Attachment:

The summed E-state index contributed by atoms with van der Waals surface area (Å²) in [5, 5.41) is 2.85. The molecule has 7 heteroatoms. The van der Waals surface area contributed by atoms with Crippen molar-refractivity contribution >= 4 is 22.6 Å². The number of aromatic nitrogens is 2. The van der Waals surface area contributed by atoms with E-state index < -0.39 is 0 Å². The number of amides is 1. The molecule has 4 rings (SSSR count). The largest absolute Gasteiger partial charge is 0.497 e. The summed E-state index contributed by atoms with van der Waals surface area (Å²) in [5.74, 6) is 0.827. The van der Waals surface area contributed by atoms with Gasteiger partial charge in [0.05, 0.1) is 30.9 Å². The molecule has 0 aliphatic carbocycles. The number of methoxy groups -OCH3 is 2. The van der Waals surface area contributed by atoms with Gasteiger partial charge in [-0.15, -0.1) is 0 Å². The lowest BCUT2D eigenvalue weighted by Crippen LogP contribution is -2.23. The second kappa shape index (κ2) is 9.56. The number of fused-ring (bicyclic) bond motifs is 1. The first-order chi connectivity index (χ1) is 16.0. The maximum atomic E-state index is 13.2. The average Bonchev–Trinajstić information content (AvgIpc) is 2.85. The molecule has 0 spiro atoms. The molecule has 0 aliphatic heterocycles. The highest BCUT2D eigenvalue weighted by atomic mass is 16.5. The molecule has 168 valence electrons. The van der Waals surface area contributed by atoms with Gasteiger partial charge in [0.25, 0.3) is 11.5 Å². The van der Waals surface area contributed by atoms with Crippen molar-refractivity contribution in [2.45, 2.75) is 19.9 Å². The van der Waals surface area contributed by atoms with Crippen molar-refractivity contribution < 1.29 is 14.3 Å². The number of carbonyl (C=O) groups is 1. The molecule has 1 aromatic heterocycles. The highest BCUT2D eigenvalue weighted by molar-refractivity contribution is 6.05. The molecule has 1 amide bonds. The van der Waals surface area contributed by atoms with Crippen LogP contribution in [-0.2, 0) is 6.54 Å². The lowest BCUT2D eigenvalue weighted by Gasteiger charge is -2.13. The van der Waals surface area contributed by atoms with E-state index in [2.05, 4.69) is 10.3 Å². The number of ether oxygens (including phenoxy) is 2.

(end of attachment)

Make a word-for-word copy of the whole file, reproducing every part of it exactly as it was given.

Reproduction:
The summed E-state index contributed by atoms with van der Waals surface area (Å²) in [5, 5.41) is 2.85. The molecule has 7 heteroatoms. The van der Waals surface area contributed by atoms with Crippen molar-refractivity contribution >= 4 is 22.6 Å². The number of aromatic nitrogens is 2. The van der Waals surface area contributed by atoms with E-state index < -0.39 is 0 Å². The number of amides is 1. The molecule has 4 rings (SSSR count). The largest absolute Gasteiger partial charge is 0.497 e. The summed E-state index contributed by atoms with van der Waals surface area (Å²) in [5.74, 6) is 0.827. The van der Waals surface area contributed by atoms with Gasteiger partial charge in [0.05, 0.1) is 30.9 Å². The molecule has 0 aliphatic carbocycles. The number of methoxy groups -OCH3 is 2. The van der Waals surface area contributed by atoms with Gasteiger partial charge in [-0.15, -0.1) is 0 Å². The lowest BCUT2D eigenvalue weighted by Crippen LogP contribution is -2.23. The second kappa shape index (κ2) is 9.56. The number of fused-ring (bicyclic) bond motifs is 1. The first-order chi connectivity index (χ1) is 16.0. The maximum atomic E-state index is 13.2. The average Bonchev–Trinajstić information content (AvgIpc) is 2.85. The molecule has 0 spiro atoms. The molecule has 0 aliphatic heterocycles. The highest BCUT2D eigenvalue weighted by atomic mass is 16.5. The molecule has 168 valence electrons. The van der Waals surface area contributed by atoms with Gasteiger partial charge in [0.25, 0.3) is 11.5 Å². The van der Waals surface area contributed by atoms with Crippen molar-refractivity contribution in [2.45, 2.75) is 19.9 Å². The van der Waals surface area contributed by atoms with Crippen molar-refractivity contribution < 1.29 is 14.3 Å². The number of carbonyl (C=O) groups is 1. The molecule has 1 aromatic heterocycles. The highest BCUT2D eigenvalue weighted by molar-refractivity contribution is 6.05. The molecule has 1 amide bonds. The van der Waals surface area contributed by atoms with Crippen LogP contribution in [-0.2, 0) is 6.54 Å². The lowest BCUT2D eigenvalue weighted by Gasteiger charge is -2.13. The van der Waals surface area contributed by atoms with E-state index in [2.05, 4.69) is 10.3 Å². The number of ether oxygens (including phenoxy) is 2.